Key events in the history of beer in Sacramento:
1849 – A brewery and distillery begin operation at Sutter’s Fort and run for two years, catering largely to parched gold miners.
1849 – Peter Cadel (his name is also spelled Kadell) opens Galena Brewery, the city’s first commercial brewery, at 28th and M streets about 100 yards from Sutter’s Fort. The first beers were brewed and sold for 25 cents a glass (about $10 today). This marked the start of the first boom in local brewing, with a dozen or more breweries opening between 1849 and 1865.
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1857 – Brothers Daniel and Wilson Flint plant the first local hops on a 16-acre parcel south of Broadway. Prior to this, breweries purchased hops, a key flavoring ingredient in beer, from Europe or upstate New York. Soon, other farmers arrived from the East Coast and Canada and planted hundreds more acres of hops.
1881 – Frank Ruhstaller opens Ruhstaller Brewery, his third brewery in Sacramento.
1890 – Herman Grau starts Buffalo Brewing at 21st and Q streets, where The Sacramento Bee is now. His stockholders include several successful local brewers, including Frank Ruhstaller, Philip Scheld and Louis Nicolaus. It was the largest brewery constructed west of the Mississippi, with an initial capacity of 60,000 barrels annually.
1897 – With brewery consolidations happening throughout the U.S., Buffalo Brewing and Ruhstaller’s Sacramento Brewing agree to a merger, though they keep their separate names.
1913 – With the death of Adolph Heilbron, who ran Buffalo Brewing and became one of the wealthiest men in town, Frank Ruhstaller Jr. takes over as president.
1920-33 – Prohibition, as embodied in a constitutional amendment, prohibited the manufacture, sale and transportation of alcoholic beverages. The law decimates the brewing industry, though Ruhstaller keeps Buffalo Brewing afloat by producing malt extracts, nonalcoholic “near beer” and retooling the brewery to manufacture ice.
1934 – Prohibition ends, and Buffalo Brewing begins producing beer again until 1944-45.
1987 – Ed Brown opens Rubicon Brewing in midtown, where it operates as one of just two craft breweries in town.
1989 – With former homebrewer Phil Moeller as brewmaster, Rubicon wins gold in the new India pale ale category at the prestigious Great American Beer Festival in Denver. Rubicon won again in 1990, paving the way for a hop-forward IPA that would evolve into the West Coast IPA style. Sudwerk Brewing opens in Davis, setting itself apart by specializing in lagers and brewing to the strict German standards known as Reinheitsgebot.
1993 – River City Brewing opens in downtown and stays until 2015, when the construction of Golden 1 Center forces it to relocate to Carmichael.
1997 – Sacramento Brewing opens and begins an influential 15-year run. The brewery won numerous major awards and hosted over 100 special beer pairing dinners.
1999 – Elk Grove Brewery wins Small Brewpub of the Year at Great American Beer Festival. The brewery closed in 2008. Its award-winning brewer, Bill Wood, now brews at Lodi Beer Co. Hoppy Brewing, which launched in the Bay Area in 1994, moves to Sacramento.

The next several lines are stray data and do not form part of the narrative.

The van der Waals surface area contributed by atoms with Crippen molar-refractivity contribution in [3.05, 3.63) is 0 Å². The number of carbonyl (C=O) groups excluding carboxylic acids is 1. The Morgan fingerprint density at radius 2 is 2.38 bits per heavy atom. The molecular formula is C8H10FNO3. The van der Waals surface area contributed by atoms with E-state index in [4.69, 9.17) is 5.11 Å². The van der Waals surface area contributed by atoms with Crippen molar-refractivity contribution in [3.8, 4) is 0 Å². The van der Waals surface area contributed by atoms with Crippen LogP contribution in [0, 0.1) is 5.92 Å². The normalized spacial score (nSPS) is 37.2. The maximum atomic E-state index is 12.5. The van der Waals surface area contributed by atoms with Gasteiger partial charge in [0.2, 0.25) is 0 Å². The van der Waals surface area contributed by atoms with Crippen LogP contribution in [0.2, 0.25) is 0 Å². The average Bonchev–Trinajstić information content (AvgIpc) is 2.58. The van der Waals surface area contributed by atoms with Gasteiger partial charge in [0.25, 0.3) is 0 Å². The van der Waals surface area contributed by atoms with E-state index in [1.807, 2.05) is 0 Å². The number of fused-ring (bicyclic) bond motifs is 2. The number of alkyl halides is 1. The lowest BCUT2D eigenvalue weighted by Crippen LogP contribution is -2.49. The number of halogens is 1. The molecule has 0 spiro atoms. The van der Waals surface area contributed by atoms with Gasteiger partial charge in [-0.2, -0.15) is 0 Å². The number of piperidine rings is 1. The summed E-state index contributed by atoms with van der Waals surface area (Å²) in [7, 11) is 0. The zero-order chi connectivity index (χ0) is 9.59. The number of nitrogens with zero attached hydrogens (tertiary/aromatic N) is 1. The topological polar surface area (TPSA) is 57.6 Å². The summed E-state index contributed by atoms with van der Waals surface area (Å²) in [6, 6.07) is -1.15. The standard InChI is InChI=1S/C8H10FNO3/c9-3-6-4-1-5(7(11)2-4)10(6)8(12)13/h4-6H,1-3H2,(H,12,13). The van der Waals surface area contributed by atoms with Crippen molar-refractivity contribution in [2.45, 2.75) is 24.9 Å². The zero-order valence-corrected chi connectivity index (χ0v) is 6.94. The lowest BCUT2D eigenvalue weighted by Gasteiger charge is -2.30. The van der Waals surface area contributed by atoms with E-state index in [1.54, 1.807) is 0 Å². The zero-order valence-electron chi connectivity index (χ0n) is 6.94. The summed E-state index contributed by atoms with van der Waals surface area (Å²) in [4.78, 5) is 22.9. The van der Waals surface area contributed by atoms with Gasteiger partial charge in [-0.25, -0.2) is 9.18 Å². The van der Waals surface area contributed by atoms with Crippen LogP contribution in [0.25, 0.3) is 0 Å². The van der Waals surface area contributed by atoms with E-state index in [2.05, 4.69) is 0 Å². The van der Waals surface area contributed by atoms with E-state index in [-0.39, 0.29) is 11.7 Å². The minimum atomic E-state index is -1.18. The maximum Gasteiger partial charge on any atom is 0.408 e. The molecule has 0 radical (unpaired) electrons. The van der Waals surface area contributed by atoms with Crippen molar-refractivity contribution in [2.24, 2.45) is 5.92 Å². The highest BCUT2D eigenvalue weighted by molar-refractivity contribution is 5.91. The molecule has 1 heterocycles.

2005 – Glynn Phillips buys Rubicon, one of five local breweries.
2008 – Pangaea Bier Cafe (originally Pangaea Two Brews) opens in Curtis Park and begins serving top beers from around the world, especially from Belgium. In the following years, Capitol Beer and Tap Room, Final Gravity join upper echelon of beer bars.
2010 – A rare Buffalo Brewing sign, Golden Buffalo, sold at auction for $22,200.
2011 – Ruhstaller, a new brewery on the scene inspired by Sacramento’s beer legacy, opens and highlights its emphasis on brewing with local ingredients.
2011 – Beer enthusiast Dan Scott launches the first Sacramento Beer Week, which would eventually grow to 11 days and hundreds of lucrative events by 2017.
2012 – Track 7 opens a modest brewery in a small industrial center in Curtis Park and becomes a big hit, setting the stage for more industrial/warehouse breweries and tasting rooms throughout the region. New Helvetia embraces the legacy of Buffalo Brewing and opens on Broadway. Several more breweries open, including Loomis Basin, New Glory and American River.
2012 – Unheralded Knee Deep, brewing out of a 900-square-foot facility in Lincoln, wins the prestigious Bistro double IPA competition in Hayward with a beer dubbed Hoptologist, beating Russian River’s renowned Pliny the Elder. In 2013, with Knee Deep suddenly in hot demand, the brewery moves to an 18,000-square-foot (now 28,000) facility in Auburn. The brewery now distributes in 28 states, Canada, Australia, Japan, Korea and Singapore.
2015 – With Sacramento emerging as a brewing center, the California Craft Brewers Association launches the California Craft Beer Summit, attracting hundreds of the state’s top brewing talent and solidifying Sacramento’s place as a force in beer. The summit will return for its third year in September.
2016 – More breweries open, including Sactown Union and Moonraker. Track 7 launches the Brewery Invitational + Competition, with an emphasis on IPAs. Moonraker’s Yojo, a hazy Northeast style IPA, is named by The Bee as “Beer of the Year.”
2017 – With 62 breweries listed on a map created for Sacramento Beer Frontier, a passport brewery concept, Sacramento beer continues to flourish. Moonraker, now one of four breweries in Auburn, is named best new brewery in California and ninth best new brewery in the world by RateBeer. A week later, Moonraker tops world famous Pliny the Younger at the Bistro triple IPA competition. During Sacramento Beer Week, Moonraker wins gold at the Track 7 Invitational, topping an all-star lineup.